möglich sobald bei der ZB eingereicht worden ist.
Green spaces and child health and development.
In: Biodiversity and Health in the Face of Climate Change. 2019. 121-130
The ongoing urbanisation worldwide has led to an increasing number of children living in urban areas. Urban children, compared to children from rural areas, are generally exposed to higher levels of a number of environmental hazards such as air pollution, noise and heat, and have limited access to natural environments, including green spaces. At the same time, urban lifestyle is predominantly associated with lower levels of physical activity and higher exposure to crime and psychological stress. Contact with green spaces, on the other hand, is thought to have a defining role in human brain development. An accumulating body of evidence has also associated such contact with improved mental and physical health in children. This chapter aims to present a synopsis of the current state-of-the-art of research linking green space and child health and development. Towards this aim, we (1) elaborate on potential mechanisms underlying health effects of green spaces, (2) highlight the importance of prenatal and postnatal periods as windows of vulnerability, and (3) provide an overview of the available evidence on effects of green spaces on (a) pregnancy outcomes, (b) brain development including structural brain development, as well as behavioural and cognitive development, (c) respiratory and allergic conditions, and (d) cardiometabolic risk factors.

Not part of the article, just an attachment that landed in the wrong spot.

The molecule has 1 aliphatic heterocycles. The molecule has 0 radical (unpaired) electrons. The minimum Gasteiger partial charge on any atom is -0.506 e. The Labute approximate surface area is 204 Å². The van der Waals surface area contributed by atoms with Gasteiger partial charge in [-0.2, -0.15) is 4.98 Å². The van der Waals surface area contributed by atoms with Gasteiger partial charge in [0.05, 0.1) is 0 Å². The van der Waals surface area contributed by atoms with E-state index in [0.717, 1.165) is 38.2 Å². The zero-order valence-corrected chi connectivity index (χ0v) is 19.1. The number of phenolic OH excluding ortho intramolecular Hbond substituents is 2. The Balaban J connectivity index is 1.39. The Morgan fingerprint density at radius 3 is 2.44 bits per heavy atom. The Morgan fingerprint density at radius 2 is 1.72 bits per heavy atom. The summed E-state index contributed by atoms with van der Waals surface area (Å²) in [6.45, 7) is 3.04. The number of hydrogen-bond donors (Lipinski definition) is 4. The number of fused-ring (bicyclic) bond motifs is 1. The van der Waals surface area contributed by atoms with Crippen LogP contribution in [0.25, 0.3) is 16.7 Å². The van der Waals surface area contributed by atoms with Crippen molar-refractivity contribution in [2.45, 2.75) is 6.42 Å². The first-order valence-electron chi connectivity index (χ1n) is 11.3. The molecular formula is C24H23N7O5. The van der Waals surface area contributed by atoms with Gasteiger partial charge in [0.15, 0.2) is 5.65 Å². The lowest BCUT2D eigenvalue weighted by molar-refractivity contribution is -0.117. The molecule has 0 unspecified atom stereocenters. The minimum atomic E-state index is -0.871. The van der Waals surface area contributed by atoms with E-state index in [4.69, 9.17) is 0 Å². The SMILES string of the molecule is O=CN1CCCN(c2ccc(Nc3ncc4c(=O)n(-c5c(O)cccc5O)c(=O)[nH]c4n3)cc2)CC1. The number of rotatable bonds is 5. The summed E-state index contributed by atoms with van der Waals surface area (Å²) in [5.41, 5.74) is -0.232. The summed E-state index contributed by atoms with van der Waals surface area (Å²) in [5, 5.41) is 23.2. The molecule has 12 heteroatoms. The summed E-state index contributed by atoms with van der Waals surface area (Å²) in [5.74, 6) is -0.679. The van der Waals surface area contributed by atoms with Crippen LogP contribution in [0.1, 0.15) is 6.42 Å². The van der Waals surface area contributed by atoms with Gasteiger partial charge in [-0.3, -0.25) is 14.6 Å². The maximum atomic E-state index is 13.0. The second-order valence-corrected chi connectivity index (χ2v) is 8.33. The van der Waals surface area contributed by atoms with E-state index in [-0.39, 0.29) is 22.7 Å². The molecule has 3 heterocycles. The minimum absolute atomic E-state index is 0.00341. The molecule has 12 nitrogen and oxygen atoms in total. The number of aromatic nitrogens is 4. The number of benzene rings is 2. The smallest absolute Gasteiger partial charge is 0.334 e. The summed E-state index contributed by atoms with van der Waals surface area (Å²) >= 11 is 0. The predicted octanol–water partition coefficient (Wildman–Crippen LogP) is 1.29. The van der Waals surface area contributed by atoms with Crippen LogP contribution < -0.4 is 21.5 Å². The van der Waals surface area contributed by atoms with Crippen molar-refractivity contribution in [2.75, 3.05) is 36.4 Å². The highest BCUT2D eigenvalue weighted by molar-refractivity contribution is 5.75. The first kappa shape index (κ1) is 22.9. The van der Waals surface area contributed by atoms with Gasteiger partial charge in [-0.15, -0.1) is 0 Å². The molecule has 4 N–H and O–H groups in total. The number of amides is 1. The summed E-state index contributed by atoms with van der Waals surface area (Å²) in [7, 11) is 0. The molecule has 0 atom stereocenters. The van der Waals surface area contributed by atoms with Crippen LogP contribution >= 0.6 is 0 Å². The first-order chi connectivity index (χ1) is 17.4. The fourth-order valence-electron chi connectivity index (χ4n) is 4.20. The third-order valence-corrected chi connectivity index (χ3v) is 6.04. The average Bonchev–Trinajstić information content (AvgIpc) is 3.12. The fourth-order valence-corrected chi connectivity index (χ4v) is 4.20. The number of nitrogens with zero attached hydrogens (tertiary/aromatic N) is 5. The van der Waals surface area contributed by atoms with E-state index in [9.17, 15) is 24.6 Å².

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Publikationstyp Artikel: Sammelbandbeitrag/Buchkapitel
Schlagwörter Green space Built environment Biodiversity Child health Child development Biophilia
Bandtitel Biodiversity and Health in the Face of Climate Change
Quellenangaben Seiten: 121-130
Institut(e) Institute of Epidemiology I (EPI1)